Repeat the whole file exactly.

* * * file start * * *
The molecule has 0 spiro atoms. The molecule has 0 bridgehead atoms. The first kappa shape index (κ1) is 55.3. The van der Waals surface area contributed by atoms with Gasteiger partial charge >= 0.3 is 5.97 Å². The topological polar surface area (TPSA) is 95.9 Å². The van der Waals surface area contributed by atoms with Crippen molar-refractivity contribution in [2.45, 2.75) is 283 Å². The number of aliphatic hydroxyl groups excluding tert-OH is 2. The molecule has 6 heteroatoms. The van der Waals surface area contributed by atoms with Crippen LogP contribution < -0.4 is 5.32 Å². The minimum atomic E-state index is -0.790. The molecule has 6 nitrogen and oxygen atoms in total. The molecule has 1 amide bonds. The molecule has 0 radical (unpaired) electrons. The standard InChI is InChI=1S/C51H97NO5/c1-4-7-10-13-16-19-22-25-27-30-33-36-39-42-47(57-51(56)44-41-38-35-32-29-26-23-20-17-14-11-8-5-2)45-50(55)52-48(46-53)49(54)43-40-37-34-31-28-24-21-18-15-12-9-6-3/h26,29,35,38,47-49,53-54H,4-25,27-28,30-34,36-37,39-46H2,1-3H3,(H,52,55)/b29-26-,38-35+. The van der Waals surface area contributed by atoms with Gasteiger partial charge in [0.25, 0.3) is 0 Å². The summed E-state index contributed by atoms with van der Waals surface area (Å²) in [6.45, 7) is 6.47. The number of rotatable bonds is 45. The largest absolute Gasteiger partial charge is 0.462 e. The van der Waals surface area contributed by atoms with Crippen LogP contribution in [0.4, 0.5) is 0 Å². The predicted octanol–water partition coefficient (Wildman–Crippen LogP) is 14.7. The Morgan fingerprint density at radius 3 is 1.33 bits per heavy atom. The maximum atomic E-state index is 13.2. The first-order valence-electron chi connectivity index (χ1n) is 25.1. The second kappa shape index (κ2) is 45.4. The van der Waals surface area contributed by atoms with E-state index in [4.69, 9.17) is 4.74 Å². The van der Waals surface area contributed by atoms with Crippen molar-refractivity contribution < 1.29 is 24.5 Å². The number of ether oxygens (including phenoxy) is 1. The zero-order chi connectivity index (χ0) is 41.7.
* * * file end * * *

The molecule has 0 spiro atoms. The molecule has 0 bridgehead atoms. The first kappa shape index (κ1) is 55.3. The van der Waals surface area contributed by atoms with Gasteiger partial charge >= 0.3 is 5.97 Å². The topological polar surface area (TPSA) is 95.9 Å². The van der Waals surface area contributed by atoms with Crippen molar-refractivity contribution in [2.45, 2.75) is 283 Å². The number of aliphatic hydroxyl groups excluding tert-OH is 2. The molecule has 6 heteroatoms. The van der Waals surface area contributed by atoms with Crippen LogP contribution < -0.4 is 5.32 Å². The minimum atomic E-state index is -0.790. The molecule has 6 nitrogen and oxygen atoms in total. The molecule has 1 amide bonds. The molecule has 0 radical (unpaired) electrons. The standard InChI is InChI=1S/C51H97NO5/c1-4-7-10-13-16-19-22-25-27-30-33-36-39-42-47(57-51(56)44-41-38-35-32-29-26-23-20-17-14-11-8-5-2)45-50(55)52-48(46-53)49(54)43-40-37-34-31-28-24-21-18-15-12-9-6-3/h26,29,35,38,47-49,53-54H,4-25,27-28,30-34,36-37,39-46H2,1-3H3,(H,52,55)/b29-26-,38-35+. The van der Waals surface area contributed by atoms with Gasteiger partial charge in [0.25, 0.3) is 0 Å². The summed E-state index contributed by atoms with van der Waals surface area (Å²) in [6.45, 7) is 6.47. The number of rotatable bonds is 45. The largest absolute Gasteiger partial charge is 0.462 e. The van der Waals surface area contributed by atoms with Crippen LogP contribution in [0.4, 0.5) is 0 Å². The predicted octanol–water partition coefficient (Wildman–Crippen LogP) is 14.7. The Morgan fingerprint density at radius 3 is 1.33 bits per heavy atom. The maximum atomic E-state index is 13.2. The first-order valence-electron chi connectivity index (χ1n) is 25.1. The second kappa shape index (κ2) is 45.4. The van der Waals surface area contributed by atoms with E-state index in [4.69, 9.17) is 4.74 Å². The van der Waals surface area contributed by atoms with Crippen molar-refractivity contribution < 1.29 is 24.5 Å². The number of ether oxygens (including phenoxy) is 1. The zero-order chi connectivity index (χ0) is 41.7.